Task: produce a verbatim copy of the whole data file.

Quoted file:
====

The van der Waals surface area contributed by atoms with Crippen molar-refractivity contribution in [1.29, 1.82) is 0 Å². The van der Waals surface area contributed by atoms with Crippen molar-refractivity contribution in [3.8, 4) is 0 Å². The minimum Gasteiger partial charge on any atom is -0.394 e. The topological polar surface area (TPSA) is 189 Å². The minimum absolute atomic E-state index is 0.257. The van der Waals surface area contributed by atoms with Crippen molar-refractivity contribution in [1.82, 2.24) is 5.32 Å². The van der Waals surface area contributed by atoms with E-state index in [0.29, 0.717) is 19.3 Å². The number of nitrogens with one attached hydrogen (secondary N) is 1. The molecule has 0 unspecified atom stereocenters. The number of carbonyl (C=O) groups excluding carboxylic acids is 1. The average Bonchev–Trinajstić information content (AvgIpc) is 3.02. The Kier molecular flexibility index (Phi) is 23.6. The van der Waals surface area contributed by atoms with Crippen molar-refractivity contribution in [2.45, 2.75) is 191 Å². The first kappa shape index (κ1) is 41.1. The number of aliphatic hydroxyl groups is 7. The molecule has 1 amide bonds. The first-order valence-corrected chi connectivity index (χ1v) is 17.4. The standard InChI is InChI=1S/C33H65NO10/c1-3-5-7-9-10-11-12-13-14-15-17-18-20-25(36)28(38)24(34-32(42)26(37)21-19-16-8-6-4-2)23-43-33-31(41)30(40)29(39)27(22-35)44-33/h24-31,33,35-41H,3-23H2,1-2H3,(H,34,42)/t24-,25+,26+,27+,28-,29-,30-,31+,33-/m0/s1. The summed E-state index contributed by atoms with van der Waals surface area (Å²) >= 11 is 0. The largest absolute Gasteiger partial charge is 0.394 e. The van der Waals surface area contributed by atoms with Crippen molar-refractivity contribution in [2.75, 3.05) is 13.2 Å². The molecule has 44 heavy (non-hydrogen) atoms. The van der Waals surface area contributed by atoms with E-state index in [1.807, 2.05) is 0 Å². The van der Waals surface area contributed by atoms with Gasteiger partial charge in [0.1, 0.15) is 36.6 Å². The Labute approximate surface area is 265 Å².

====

The van der Waals surface area contributed by atoms with Crippen molar-refractivity contribution in [1.29, 1.82) is 0 Å². The van der Waals surface area contributed by atoms with Crippen molar-refractivity contribution in [3.8, 4) is 0 Å². The minimum Gasteiger partial charge on any atom is -0.394 e. The topological polar surface area (TPSA) is 189 Å². The minimum absolute atomic E-state index is 0.257. The van der Waals surface area contributed by atoms with Crippen molar-refractivity contribution in [1.82, 2.24) is 5.32 Å². The van der Waals surface area contributed by atoms with E-state index in [0.29, 0.717) is 19.3 Å². The number of nitrogens with one attached hydrogen (secondary N) is 1. The molecule has 0 unspecified atom stereocenters. The number of carbonyl (C=O) groups excluding carboxylic acids is 1. The average Bonchev–Trinajstić information content (AvgIpc) is 3.02. The Kier molecular flexibility index (Phi) is 23.6. The van der Waals surface area contributed by atoms with Crippen molar-refractivity contribution in [2.45, 2.75) is 191 Å². The first kappa shape index (κ1) is 41.1. The number of aliphatic hydroxyl groups is 7. The molecule has 1 amide bonds. The first-order valence-corrected chi connectivity index (χ1v) is 17.4. The standard InChI is InChI=1S/C33H65NO10/c1-3-5-7-9-10-11-12-13-14-15-17-18-20-25(36)28(38)24(34-32(42)26(37)21-19-16-8-6-4-2)23-43-33-31(41)30(40)29(39)27(22-35)44-33/h24-31,33,35-41H,3-23H2,1-2H3,(H,34,42)/t24-,25+,26+,27+,28-,29-,30-,31+,33-/m0/s1. The summed E-state index contributed by atoms with van der Waals surface area (Å²) >= 11 is 0. The largest absolute Gasteiger partial charge is 0.394 e. The van der Waals surface area contributed by atoms with Crippen molar-refractivity contribution in [2.75, 3.05) is 13.2 Å². The molecule has 44 heavy (non-hydrogen) atoms. The van der Waals surface area contributed by atoms with E-state index in [1.807, 2.05) is 0 Å². The van der Waals surface area contributed by atoms with Gasteiger partial charge in [0.1, 0.15) is 36.6 Å². The Labute approximate surface area is 265 Å².